Times have changed greatly now, especially in urban India. The incomes have increased manifold but so have the responsibilities of parents. Increased cost of school education, high graduation costs and not really being able to depend on children for the retired years like before has created a need for funding retirement to a much greater extent than ever before. Also, as children nowadays prefer to choose their own partners and have their own ideas about how the marriage should take place. In this kind of situation it makes a lot of sense for the children to plan for their own marriage expenses. Of course the parents will give gifts etc as per their financial bandwidth but in case there is a seriously expensive wedding, that needs to be planned by the child.

So, let us say you are just out of college and are in a job which pays you about 50000 Rs a month. How do you go about planning your life at 22, when many things are not really firmed up for the near term or far term? For example, you may want to do an MBA, may have ideas to start something on your own in a few years time or may have an idea of getting married in 6-8 years time. While you do not have to decide exactly on what course of action you want to follow, it will be important for you to invest from the beginning in a fairly disciplined manner. This will enable you to have the financial ability to do the spend when required.

How do you start? We will assume that your initial salary is 50000 a month and this will increase at 10 % every year. You should be doing the following:-

  • You really do not need insurance so do not spend on it. For debt investments your PF is adequate but as a matter of good habit open a PPF account and put 5000 every month in it.
  • With the above and your monthly expenditure you should still be able to invest 10000 per month in MF fairly easily. In case you can do more, all the better.
  • With every passing year increase this amount by 5000 Rs per month. This should not be difficult with your annual increments or job changes, if any.
  • Assuming you plan to work for 5 years before you need the money and it grows at 12 % every year how does it look?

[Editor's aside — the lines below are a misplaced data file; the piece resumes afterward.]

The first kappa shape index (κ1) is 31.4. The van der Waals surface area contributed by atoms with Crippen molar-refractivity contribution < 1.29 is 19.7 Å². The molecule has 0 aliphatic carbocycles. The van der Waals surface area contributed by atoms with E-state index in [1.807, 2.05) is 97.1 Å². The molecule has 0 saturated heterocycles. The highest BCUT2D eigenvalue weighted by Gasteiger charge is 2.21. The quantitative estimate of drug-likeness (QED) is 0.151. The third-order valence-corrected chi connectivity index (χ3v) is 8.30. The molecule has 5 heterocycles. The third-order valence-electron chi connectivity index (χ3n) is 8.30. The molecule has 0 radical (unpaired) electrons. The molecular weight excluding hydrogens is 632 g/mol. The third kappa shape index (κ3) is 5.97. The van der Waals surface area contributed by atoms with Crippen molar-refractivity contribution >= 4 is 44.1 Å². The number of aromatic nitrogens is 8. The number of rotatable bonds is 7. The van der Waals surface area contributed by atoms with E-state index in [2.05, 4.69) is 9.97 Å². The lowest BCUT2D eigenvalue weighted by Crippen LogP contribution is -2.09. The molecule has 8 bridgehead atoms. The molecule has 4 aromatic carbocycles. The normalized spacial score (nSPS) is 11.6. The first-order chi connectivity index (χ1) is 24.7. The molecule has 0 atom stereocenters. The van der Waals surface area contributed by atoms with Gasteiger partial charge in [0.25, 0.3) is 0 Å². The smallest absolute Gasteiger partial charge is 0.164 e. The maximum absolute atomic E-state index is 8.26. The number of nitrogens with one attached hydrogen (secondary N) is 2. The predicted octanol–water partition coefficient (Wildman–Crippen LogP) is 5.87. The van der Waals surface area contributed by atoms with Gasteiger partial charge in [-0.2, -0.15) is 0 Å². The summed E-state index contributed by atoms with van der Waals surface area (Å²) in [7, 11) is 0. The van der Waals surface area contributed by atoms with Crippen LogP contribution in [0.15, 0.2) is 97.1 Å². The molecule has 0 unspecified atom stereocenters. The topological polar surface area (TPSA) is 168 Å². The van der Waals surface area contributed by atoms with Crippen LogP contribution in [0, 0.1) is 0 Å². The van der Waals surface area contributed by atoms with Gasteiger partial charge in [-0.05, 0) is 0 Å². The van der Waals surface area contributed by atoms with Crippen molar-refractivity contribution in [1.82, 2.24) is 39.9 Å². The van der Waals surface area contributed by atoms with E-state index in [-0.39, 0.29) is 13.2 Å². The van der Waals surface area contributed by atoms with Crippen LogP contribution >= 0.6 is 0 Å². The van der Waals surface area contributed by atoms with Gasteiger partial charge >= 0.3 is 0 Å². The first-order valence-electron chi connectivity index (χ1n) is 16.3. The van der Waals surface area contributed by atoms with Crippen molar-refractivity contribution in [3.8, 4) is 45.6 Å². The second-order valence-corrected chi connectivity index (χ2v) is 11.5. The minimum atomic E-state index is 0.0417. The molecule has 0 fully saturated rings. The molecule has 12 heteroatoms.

• Initial 10000 for 5 years will grow to 8.24 lacs
    • Next 5000 for 4 years will grow to 3.09 lacs
    • Next 5000 for 3 years will grow to 2.17 lacs
    • Next 5000 for 2 years will grow to 1.36 lacs
    • Final 5000 for 1 year will grow to 0.64 lacs
  • So in 5 years you will have a corpus of 15.5 lacs.
  • You will also have about 5 lacs in your PPF account

With this in place you can easily plan for your marriage or higher education. For example if you want to do an MBA from ISB the cost is about 30 lacs today. You can use part of your corpus and also take an Education loan. In case you are looking at funding your marriage, the amount in your corpus should be adequate for most weddings.

Now many financial planners will tell you that you must not put money in equity for 5 years etc. Do not listen to them at all. Firstly you are creating an MF portfolio which you may or may not want to redeem in 5 years time. So, strictly speaking there is no real need to think of it as 5 years. If you do not need the money, you just continue with the portfolio as normal. Just to motivate you a little more, if you keep investing 10000 for 25 years, at a return of 12 %, you will end up with 1.9 crores from just here.

I hope this has given all the new earners a lot of food for thought. You need to be in charge of your finances now. So far your life events have been largely managed and almost wholly funded by your parents. Now is the time to really chart out your own course and depend on your own resources for the same.

Once you make up your mind to do this, success is almost guaranteed.

A case study from recent AIFW post

It always surprises me a little to see the reactions of people in Facebook groups when a group member asks a simple query. Some members assume that the questioner needs to get knowledge by reading blog posts of some other members first, others advise him to go to a fee only financial planner and even give him a list, yet others tell him that one should just keep working and not think of retiring.

To come back to the recent query, here are the salient facts shared by the person who wanted advice on whether he will be able to gain Financial independence in 6 years:-

  • He has 1.2 crores in FD and another 30 lacs in equity etc
  • Can invest 20000 per month for next 6 years
  • Has a child in class 7, who should be going to college in 6 years
  • Has his own house and loans will be paid for by the time he is 50.
  • Current costs are 1 lac per month, 15000 for child and includes loan repayments.